Royal Army Medical Corps
The Royal Army Medical Corps (RAMC) is a specialist corps in the British Army which provides medical services to all Army personnel and their families, in war and in peace. The RAMC, the Royal Army Veterinary Corps, the Royal Army Dental Corps and Queen Alexandra's Royal Army Nursing Corps form the Army Medical Services.
Medical services in the British armed services date from the formation of the Standing Regular Army after the Restoration of Charles II in 1660. This was the first time a career was provided for a Medical Officer (MO), both in peacetime and in war. For much of the next two hundred years, army medical provision was mostly arranged on a regimental basis, with each battalion arranging its own hospital facilities and medical supplies. In 1793 an Army Medical Board was formed, which promoted a more centralised approach drawing on concurrent civilian healthcare practices. The Board set up five General Military Hospitals, four in the naval ports of Chatham, Deal, Plymouth and Gosport (Portsmouth), and one (known as the York Hospital) in Chelsea; the hospitals received large numbers of sick and injured soldiers from the French Revolutionary Wars (so much so that by 1799 additional General Military Hospitals were set up in Yarmouth, Harwich and Colchester Barracks). The Board was criticised, for both high expenditure and poor management; by the end of the century the Board had been disestablished, and the General Hospitals were closed or repurposed not long afterwards.
In place of the Army Medical Board, the office of Director-General of the Medical Department was instituted, with James McGrigor serving in that role from 1815 to 1851. McGrigor, who has been called the Father of Army Medicine, had served as principal medical officer under the Duke of Wellington during the Peninsular War, during which time he had introduced significant changes in the organisation of the army's medical services, placing them on a far more formal footing. The regimental basis of appointment for MOs continued until 1873, when a coordinated army medical service was set up. To join, a doctor needed to be qualified, single, and aged at least 21, and then undergo a further examination in physiology, surgery, medicine, zoology, botany and physical geography including meteorology, and also to satisfy various other requirements (including having dissected the whole body at least once and having attended 12 midwifery cases); the results were published in three classes by an Army Medical School, which was set up in 1860 at Fort Pitt in Chatham, and moved in 1863 to Netley outside Southampton.
There was much unhappiness in the Army Medical Service in the following years as medical officers did not have military rank but "advantages corresponding to relative military rank" (such as choice of quarters, rates of lodging money, servants, fuel and light, allowances on account of injuries received in action, and pensions and allowances to widows and families). They had inferior pay in India, excessive amounts of Indian and colonial service (being required to serve in India six years at a stretch), and less recognition in honours and awards. They did not have their own identity as did the Army Service Corps, whose officers did have military rank. A number of complaints were published, and the British Medical Journal campaigned loudly. For over two years from 27 July 1887 there were no recruits to the Army Medical Department. A parliamentary committee reported in 1890, highlighting the doctors' injustices. There was no response from the Secretary of State for War. The British Medical Association, the Royal College of Physicians and others redoubled their protests. Eventually, in 1898, officers and soldiers providing medical services were incorporated into a new body known by its present name, the Royal Army Medical Corps; its first Colonel-in-Chief was Prince Arthur, Duke of Connaught.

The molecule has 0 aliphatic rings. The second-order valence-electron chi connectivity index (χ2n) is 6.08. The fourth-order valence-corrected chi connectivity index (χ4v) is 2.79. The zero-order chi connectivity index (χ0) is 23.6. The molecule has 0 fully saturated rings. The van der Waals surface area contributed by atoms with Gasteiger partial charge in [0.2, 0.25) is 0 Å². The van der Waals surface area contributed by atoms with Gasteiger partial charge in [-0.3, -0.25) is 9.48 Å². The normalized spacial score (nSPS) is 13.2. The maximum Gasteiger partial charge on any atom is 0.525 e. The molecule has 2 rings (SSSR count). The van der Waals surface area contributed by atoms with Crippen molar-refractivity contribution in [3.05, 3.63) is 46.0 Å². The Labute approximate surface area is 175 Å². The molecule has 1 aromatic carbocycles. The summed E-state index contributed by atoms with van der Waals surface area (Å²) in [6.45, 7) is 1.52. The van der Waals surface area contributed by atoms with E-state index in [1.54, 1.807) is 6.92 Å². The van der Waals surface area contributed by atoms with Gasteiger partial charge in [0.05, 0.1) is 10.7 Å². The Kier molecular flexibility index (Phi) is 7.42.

The RAMC began to develop during the Boer War of 1899–1902. The Corps itself lost 743 officers and 6130 soldiers in the war. However, far more of them, and thousands more of the sick and wounded they treated, would have died if it had not been for the civilian doctors working in South Africa as volunteers—such as Sir Frederick Treves, Sir George Makins, Sir Howard Henry Tooth and Professor Alexander Ogston—who, having seen how unprepared to deal with epidemics the RAMC and the Army itself were, decided that a radical reform was needed. Chief among them was Alfred Fripp, who had been chosen by the Imperial Yeomanry Hospital Committee to order all the necessary materials and medical personnel, and oversee the setting-up of a private hospital at Deelfontein to cater, initially, for 520 'sick and wounded.' The contrast between the smooth working of the IYH at Deelfontein with the chaos of the RAMC hospitals, where an enteric epidemic had overwhelmed the staff, led to questions in Parliament, mainly by William Burdett-Coutts. In July 1901 the first meeting of the Committee of Reform took place, with all the aforementioned civilian experts, plus Sir Edwin Cooper Perry, making up half the number; the rest were Army men, and included Alfred Keogh, whom the new Secretary of State for War, St John Brodrick, later Earl of Midleton, appointed Chairman of this Committee and the subsequent Advisory Committee. Neither would have met so soon—if at all—but for Fripp's concern to limit unnecessary suffering, and for his ten years' friendship with the new King, Edward VII. Fripp showed him his plans for reform and the King made sure that they were not shelved by his government. Part of his plan was to move the Netley Hospital and Medical School to a Thames-side site at Millbank, London. Cooper Perry, Fripp's colleague from Guy's Hospital, was instrumental in making this happen, as well as using his formidable talents as an organizer in other services for the Reform Committee. Fripp and Cooper Perry were knighted for their services to the RAMC Committee of Reform in 1903.